FIG. 3 is a plan view of an embodiment of the present invention;

FIG. 4 is an essentially sectional view of the gear train of FIG. 3;

FIG. 5 is a graph showing the interrelationship between the deflection of the second hand and the number of teeth on the pinion which engages with the second wheel composite consisting of the fourth wheel and pinion of the gear train;

FIG. 6 shows the relative uncertainties of the positioning of the seconds wheel composite when engaged with pinions having 6 teeth and having 48 teeth;

FIG. 7 shows the engagement of the fourth wheel with the fifth wheel pinion in the gear train of the present invention;

FIG. 8 shows the engagement of the fourth wheel with the fifth wheel pinion where the pitch interval for the fifth wheel pinion is twice that of the fourth wheel;

FIG. 9 is a perspective view of a gear tooth; and

FIG. 10 is a graph showing the relationship between the seconds hand deflection and the number of teeth in the pinion engaging a seconds wheel composite of a gear train within the scope of the present invention.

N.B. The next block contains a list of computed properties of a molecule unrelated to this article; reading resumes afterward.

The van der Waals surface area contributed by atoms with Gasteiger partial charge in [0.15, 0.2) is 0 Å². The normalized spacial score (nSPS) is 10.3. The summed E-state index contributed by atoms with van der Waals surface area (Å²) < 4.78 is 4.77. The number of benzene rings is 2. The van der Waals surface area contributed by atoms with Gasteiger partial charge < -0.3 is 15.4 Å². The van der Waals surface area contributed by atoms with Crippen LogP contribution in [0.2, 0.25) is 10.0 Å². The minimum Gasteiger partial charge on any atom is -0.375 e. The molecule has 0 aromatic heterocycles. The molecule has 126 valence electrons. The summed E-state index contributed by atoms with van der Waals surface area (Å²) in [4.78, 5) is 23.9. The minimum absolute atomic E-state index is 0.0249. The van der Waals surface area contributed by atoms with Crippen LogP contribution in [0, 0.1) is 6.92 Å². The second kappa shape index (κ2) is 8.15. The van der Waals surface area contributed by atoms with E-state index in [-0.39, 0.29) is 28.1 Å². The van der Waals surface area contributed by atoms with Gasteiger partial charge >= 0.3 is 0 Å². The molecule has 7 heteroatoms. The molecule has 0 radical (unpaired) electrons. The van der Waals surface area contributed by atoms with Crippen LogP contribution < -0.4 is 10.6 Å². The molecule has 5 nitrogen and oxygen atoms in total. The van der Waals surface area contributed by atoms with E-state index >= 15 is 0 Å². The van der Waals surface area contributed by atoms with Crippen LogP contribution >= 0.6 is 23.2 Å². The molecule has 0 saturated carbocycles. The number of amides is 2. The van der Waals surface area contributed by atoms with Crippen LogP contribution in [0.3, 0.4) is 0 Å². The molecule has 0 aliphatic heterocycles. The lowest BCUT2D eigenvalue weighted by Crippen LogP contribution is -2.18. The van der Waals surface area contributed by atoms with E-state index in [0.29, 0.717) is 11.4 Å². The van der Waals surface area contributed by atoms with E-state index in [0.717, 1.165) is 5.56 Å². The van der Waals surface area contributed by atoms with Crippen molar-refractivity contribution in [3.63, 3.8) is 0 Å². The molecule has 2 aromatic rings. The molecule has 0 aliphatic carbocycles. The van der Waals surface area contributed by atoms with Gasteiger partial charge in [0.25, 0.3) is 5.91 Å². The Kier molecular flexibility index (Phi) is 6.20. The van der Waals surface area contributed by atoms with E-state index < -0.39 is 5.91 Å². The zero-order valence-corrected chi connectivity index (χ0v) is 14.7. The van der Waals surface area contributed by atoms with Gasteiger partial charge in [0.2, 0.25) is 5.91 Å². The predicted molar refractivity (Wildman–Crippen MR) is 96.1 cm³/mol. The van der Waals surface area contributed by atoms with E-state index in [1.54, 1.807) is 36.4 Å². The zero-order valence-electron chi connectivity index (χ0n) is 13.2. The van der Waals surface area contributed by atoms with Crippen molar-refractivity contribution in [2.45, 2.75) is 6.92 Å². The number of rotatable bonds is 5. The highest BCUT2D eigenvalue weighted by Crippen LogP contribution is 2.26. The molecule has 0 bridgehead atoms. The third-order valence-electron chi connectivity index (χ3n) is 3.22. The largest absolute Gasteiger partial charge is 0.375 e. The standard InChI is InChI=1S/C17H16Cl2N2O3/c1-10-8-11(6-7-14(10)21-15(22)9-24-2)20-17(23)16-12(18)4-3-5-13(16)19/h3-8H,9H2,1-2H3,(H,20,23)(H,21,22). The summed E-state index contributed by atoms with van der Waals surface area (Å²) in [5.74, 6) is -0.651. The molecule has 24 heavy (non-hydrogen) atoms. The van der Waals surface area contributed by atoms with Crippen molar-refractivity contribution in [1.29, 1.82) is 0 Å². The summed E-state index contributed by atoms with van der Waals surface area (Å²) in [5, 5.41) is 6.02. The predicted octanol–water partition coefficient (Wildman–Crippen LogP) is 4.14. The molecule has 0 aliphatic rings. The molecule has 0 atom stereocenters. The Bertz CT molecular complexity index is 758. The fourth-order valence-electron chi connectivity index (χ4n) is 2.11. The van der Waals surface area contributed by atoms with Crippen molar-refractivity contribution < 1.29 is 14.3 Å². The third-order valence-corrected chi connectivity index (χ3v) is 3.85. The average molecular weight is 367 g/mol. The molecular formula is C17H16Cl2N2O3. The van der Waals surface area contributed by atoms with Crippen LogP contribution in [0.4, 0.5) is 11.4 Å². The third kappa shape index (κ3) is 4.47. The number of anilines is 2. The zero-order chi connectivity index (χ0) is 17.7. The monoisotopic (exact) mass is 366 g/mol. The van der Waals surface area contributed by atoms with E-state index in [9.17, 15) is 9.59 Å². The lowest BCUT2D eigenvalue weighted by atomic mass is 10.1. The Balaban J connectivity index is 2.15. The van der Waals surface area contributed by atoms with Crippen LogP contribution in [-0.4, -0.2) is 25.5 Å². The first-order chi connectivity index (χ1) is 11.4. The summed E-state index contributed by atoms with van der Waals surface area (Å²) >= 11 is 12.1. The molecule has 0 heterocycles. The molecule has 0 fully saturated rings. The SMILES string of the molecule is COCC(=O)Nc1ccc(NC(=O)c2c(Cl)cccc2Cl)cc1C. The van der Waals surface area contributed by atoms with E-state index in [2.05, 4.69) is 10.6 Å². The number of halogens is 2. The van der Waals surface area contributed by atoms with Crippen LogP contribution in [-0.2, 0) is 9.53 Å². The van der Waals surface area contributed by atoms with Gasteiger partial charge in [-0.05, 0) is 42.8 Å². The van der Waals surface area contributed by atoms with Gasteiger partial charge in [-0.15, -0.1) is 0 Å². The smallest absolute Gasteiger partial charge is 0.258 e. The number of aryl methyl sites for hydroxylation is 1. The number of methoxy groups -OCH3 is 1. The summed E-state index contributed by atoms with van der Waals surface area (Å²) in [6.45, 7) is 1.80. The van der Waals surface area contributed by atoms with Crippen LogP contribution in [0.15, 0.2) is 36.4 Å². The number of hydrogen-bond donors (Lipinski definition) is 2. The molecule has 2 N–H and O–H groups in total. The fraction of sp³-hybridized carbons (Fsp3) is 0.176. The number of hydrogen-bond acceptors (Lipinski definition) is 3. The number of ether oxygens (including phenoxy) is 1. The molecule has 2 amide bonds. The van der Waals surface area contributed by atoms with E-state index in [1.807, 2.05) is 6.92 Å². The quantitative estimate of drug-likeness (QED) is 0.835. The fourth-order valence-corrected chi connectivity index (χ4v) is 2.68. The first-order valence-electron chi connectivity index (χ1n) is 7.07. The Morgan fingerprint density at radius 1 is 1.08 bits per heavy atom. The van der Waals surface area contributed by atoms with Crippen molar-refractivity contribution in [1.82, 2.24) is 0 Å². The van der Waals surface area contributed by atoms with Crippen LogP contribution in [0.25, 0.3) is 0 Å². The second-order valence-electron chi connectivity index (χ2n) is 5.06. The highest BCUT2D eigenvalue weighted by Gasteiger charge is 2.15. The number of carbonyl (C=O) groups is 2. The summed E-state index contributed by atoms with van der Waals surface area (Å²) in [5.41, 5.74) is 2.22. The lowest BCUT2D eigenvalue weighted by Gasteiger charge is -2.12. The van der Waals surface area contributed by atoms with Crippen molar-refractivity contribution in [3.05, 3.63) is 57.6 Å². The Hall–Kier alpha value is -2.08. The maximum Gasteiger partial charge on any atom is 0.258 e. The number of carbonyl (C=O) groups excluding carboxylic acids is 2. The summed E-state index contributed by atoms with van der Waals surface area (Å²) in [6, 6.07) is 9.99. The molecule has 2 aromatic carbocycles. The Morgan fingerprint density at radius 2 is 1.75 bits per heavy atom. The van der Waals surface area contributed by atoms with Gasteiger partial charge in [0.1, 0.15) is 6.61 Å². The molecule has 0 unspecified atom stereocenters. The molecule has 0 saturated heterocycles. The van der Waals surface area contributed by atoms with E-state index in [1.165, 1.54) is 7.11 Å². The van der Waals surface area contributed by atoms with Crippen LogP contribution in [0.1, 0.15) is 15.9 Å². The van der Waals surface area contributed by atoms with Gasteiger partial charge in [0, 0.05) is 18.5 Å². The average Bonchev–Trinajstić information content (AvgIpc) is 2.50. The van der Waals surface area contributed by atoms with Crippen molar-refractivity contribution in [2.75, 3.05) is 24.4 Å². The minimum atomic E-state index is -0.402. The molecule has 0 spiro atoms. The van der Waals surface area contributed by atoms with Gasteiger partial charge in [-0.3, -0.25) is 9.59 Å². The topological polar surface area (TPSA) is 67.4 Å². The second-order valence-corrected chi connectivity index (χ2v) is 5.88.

DESCRIPTION OF THE PREFERRED EMBODIMENTS

A conventional gear train using an intermediate wheel 21 is shown in FIG. 1. In this conventional gear train, the fourth wheel which is part of the seconds wheel composite has 30 teeth, and the battery 2 is brought as close to the center of the electronic timepiece as possible. In a quartz crystal timepiece the seconds hand is generally advanced by steps of one second each. With the gear train of FIG. 1, the error in positioning the seconds hand can be as great as 0.5 seconds due to backlash between fourth wheel 12 and intermediate date wheel 21. The source of this deflection is illustrated in FIG. 2 which shows a single position for intermediate wheel 21 and alternate positions for seconds wheel 12. To minimize the hand deflection, it is customary to provide a friction spring (not shown) for the seconds wheel composite so that the seconds hand can be stabilized at the predetermined position between each shift of the hand in the forward direction. The disadvantage of such a friction spring is that it produces a loss of torque amounting to between 10 and 30%.

The output torque of the electric motor of an electronic timepiece can be generally expressed by the formula

T=At,